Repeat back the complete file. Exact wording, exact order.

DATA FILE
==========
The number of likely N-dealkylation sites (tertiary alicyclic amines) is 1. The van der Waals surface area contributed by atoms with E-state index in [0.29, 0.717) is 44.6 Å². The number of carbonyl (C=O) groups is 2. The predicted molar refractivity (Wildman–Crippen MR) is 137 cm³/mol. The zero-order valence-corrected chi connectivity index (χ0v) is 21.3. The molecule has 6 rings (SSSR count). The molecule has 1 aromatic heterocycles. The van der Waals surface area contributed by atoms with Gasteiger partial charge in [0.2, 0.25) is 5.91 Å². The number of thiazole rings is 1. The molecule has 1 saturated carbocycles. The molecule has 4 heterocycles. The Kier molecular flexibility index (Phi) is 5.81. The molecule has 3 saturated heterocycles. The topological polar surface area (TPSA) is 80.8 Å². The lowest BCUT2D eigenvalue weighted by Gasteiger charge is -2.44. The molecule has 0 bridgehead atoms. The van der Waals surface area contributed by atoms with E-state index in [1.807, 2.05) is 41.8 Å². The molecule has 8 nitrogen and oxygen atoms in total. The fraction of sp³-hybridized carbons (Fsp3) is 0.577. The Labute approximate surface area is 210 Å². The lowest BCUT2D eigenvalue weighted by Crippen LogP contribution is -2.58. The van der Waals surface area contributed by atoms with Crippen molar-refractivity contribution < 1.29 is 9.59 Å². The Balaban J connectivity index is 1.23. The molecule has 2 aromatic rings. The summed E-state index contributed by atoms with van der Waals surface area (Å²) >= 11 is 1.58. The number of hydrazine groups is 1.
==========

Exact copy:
The number of likely N-dealkylation sites (tertiary alicyclic amines) is 1. The van der Waals surface area contributed by atoms with E-state index in [0.29, 0.717) is 44.6 Å². The number of carbonyl (C=O) groups is 2. The predicted molar refractivity (Wildman–Crippen MR) is 137 cm³/mol. The zero-order valence-corrected chi connectivity index (χ0v) is 21.3. The molecule has 6 rings (SSSR count). The molecule has 1 aromatic heterocycles. The van der Waals surface area contributed by atoms with Gasteiger partial charge in [0.2, 0.25) is 5.91 Å². The number of thiazole rings is 1. The molecule has 1 saturated carbocycles. The molecule has 4 heterocycles. The Kier molecular flexibility index (Phi) is 5.81. The molecule has 3 saturated heterocycles. The topological polar surface area (TPSA) is 80.8 Å². The lowest BCUT2D eigenvalue weighted by Gasteiger charge is -2.44. The molecule has 0 bridgehead atoms. The van der Waals surface area contributed by atoms with E-state index in [1.807, 2.05) is 41.8 Å². The molecule has 8 nitrogen and oxygen atoms in total. The fraction of sp³-hybridized carbons (Fsp3) is 0.577. The Labute approximate surface area is 210 Å². The lowest BCUT2D eigenvalue weighted by Crippen LogP contribution is -2.58. The van der Waals surface area contributed by atoms with Crippen molar-refractivity contribution < 1.29 is 9.59 Å². The Balaban J connectivity index is 1.23. The molecule has 2 aromatic rings. The summed E-state index contributed by atoms with van der Waals surface area (Å²) >= 11 is 1.58. The number of hydrazine groups is 1.